Conveniently located on the ground floor of our elegant Mayfair venue, the Conversation Room is a large versatile space with a modern twist on our traditional regency décor.
This contemporary-styled space offers floor-to-ceiling bookcases, high quality integrated AV and expansive windows, allowing natural daylight to fill the room.
The Conversation Room has always been a space to learn and discuss albeit not in its current form. While many of the rooms in 21 Albemarle Street were transformed when the Royal Institution took up residence the ground floor spaces to the right of the Grand Entrance were not initially altered. The nearest space to the grand entrance was used for the reading of foreign newspapers and the further space used as a temporary library. Circa 1866 the partition between these rooms was removed together with a staircase connecting the old library to the basement and one large space was created.
In 1935, after cracks began to appear in the upper spaces on the Albemarle Street side, a steel frame had to be inserted into the building. As part of this major reconstruction the fine plasterwork ceilings were introduced ‘to preserve and extend the Adam style of which the existing Staircase Hall was such a fine example’ as a Building Committee Minute of December 1929 put it. The Grand Staircase was strengthened and the Conversation Room remodelled to its present form.
The modern style and colour scheme harks back to the Regency era with sumptuous magenta carpets, marble fireplaces and floor to ceiling bookcases. The Royal Institution is a unique historic venue that blends heritage spaces with modern design to create an exceptional event environment. Perfect for couture fashion shows, private viewings, product launches, board meetings or evening receptions; the Conversation Room is a great space to bring people together.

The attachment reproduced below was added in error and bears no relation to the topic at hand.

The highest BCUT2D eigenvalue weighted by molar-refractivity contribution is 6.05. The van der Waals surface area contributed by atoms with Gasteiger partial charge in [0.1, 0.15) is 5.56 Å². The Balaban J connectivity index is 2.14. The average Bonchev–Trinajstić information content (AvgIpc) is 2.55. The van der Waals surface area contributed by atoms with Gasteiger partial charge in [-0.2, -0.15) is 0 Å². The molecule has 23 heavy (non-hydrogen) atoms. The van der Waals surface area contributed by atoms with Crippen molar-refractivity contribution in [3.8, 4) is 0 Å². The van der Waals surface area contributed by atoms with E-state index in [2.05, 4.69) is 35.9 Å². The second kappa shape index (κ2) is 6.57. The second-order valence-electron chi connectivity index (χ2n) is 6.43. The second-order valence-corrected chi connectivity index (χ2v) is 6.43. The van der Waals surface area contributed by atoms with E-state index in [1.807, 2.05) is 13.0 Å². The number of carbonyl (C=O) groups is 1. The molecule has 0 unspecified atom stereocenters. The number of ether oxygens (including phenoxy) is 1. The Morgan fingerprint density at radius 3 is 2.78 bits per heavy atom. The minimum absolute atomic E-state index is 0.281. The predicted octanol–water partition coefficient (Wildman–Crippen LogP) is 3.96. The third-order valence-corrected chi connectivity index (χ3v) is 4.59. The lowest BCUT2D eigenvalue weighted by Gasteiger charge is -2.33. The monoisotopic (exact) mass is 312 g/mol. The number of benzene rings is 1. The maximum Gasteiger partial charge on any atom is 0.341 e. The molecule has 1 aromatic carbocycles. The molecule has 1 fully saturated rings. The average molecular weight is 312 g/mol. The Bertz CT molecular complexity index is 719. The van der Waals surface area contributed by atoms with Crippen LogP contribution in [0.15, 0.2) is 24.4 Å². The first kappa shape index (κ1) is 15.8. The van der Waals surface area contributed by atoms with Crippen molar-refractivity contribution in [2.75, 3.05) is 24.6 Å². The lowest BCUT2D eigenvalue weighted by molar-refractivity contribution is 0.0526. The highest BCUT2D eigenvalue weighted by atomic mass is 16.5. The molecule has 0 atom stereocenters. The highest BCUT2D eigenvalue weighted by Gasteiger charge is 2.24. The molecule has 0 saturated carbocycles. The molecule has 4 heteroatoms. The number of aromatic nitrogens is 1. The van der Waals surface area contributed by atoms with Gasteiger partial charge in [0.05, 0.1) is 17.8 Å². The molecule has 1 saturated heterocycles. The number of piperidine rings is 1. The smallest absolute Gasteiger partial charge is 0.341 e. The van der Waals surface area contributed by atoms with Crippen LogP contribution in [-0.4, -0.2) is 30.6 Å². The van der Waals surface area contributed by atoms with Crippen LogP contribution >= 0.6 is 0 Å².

When you hire the Conversation Room, you'll also have exclusive hire of the Mezzanine, a modern event space which acts as the perfect drinks reception venue for a corporate dinner event in the Conversation Room.
Before a major building refurbishment in 2008, the Mezzanine was a chemical laboratory and part of the Davy Faraday Research Laboratory (DFRL). Home to some of the most significant chemical discoveries from Professors of the Royal Institution included Davy's isolation of sodium and the declaration of chlorine as an unidentified element. Sodium, Chlorine and Iodine and just three of the elements discovered here and each has played a key role in modern society.
The Mezzanine is also home to the striking spiral sculpture which consists of 69 scientific objects from the Spottiswoode Collection, part of the Faraday Museum’s collection. William Spottiswoode worked with his father for the Queen's Printer, before becoming fascinated with experimental physics and researched light polarisation. He was Treasurer of the Royal Institution from 1865, before becoming Secretary in 1873.
In 1899, 16 years after Spottiswoode's death, his son Hugo donated his father's fascinating collection of scientific instruments as a gift commemorating the centenary of the Royal Institution’s founding. In 2008, this dramatic ceiling structure comprising of some of Spottiswoode's collection was installed, and it remains a focal point of the Royal Institution’s Mezzanine space for your guests to enjoy.